New studies are being conducted by the Ethiopian Railway Corporation (ERC) to examine the viability of establishing railway networks connecting Ethiopia to the ports of Berbera, Lamu, and Assab, three years after Prime Minister Abiy Ahmed (PhD) inked agreements with neighboring nations, including Sudan and Somalia, to build ports as a gateway for Africa’s most populous landlocked country. While the corporation is conducting pre-feasibility studies utilizing internal capacity, the corporation is linking Ethiopia with other ports through railway, which is projected to reduce the country’s overdependence on Djibouti ports, which handle over 80% of its imports.
The Corporation has already received financial commitments, notably the Italian government’s agreement to fund the Ethiopian-Eritrean railway project. The African Development Bank (AfDB) and the French government have made pledges in the case of Berbera port. AfDB is also investing USD 1.2 million in a feasibility study for a railway project that aims to connect Ethiopia with Port Sudan. In addition, CPCS Transcom, a Canadian Infrastructure Analyst firm, is also conducting the feasibility assessment.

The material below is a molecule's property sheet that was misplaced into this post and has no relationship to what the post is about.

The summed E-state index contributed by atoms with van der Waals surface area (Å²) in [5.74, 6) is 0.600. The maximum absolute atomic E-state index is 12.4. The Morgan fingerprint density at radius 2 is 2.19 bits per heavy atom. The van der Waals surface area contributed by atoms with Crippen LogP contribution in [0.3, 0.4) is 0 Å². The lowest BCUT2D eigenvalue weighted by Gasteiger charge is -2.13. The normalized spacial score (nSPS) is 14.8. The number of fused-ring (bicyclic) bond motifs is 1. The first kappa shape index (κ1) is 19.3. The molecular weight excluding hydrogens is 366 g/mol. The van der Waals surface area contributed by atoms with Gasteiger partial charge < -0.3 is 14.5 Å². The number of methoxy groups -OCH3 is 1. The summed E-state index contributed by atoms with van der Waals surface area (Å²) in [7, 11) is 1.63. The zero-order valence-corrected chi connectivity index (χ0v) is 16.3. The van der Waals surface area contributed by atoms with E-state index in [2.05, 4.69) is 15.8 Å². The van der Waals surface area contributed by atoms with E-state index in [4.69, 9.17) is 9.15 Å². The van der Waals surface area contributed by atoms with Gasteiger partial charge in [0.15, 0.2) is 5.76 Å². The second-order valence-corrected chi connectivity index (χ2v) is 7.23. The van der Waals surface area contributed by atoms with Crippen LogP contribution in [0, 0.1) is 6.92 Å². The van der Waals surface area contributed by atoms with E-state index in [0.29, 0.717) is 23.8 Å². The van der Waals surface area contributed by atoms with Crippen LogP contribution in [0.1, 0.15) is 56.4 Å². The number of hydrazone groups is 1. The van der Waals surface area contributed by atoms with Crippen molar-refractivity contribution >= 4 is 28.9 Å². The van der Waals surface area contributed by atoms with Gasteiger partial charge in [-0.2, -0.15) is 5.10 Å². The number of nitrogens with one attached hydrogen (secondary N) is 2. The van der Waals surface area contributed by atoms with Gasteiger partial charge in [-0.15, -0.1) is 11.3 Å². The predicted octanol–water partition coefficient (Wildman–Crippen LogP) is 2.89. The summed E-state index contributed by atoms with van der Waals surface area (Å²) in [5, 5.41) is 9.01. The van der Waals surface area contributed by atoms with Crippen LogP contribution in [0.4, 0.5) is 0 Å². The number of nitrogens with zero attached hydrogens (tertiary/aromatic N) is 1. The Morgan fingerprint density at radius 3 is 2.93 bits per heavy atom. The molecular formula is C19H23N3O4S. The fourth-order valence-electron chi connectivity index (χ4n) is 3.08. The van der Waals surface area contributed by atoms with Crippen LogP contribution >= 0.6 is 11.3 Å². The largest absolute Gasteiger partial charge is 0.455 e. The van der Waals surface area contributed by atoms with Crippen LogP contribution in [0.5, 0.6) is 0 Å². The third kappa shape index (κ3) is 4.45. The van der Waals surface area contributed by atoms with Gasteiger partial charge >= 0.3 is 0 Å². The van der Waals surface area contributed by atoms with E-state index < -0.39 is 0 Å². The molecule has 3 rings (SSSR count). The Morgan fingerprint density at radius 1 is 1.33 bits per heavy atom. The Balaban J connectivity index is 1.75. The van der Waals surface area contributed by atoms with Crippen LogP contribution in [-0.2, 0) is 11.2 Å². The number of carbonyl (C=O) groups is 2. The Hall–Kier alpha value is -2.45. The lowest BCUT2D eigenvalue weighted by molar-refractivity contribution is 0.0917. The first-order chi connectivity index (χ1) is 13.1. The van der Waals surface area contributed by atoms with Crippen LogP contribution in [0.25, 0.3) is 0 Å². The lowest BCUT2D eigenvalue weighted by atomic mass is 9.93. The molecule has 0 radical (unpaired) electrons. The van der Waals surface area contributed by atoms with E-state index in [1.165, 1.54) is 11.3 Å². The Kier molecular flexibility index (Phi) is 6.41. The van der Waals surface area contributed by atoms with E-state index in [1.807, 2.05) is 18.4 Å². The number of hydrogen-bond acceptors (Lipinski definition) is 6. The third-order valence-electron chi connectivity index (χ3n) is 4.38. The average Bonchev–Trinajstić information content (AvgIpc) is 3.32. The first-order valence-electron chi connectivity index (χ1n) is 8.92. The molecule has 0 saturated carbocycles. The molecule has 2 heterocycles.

The route starts at Woldiya and runs through Metema town to the Sudanese port. Over the next ten years, the Ministry of Transport plans to install 4,000 kilometers of railway lines. The Lamu railway project will include a fuel pipeline in addition to the multimodal system. The project financing will be mobilized after the feasibility studies are completed, either from government coffers or from credit institutions. However, until funding is secured from development partners, the Corporation is currently avoiding initiatives that need significant outlays in foreign currency. Railway projects such as the Awash-Woldiya railway project have also been ‘temporarily stopped’ by the corporation.
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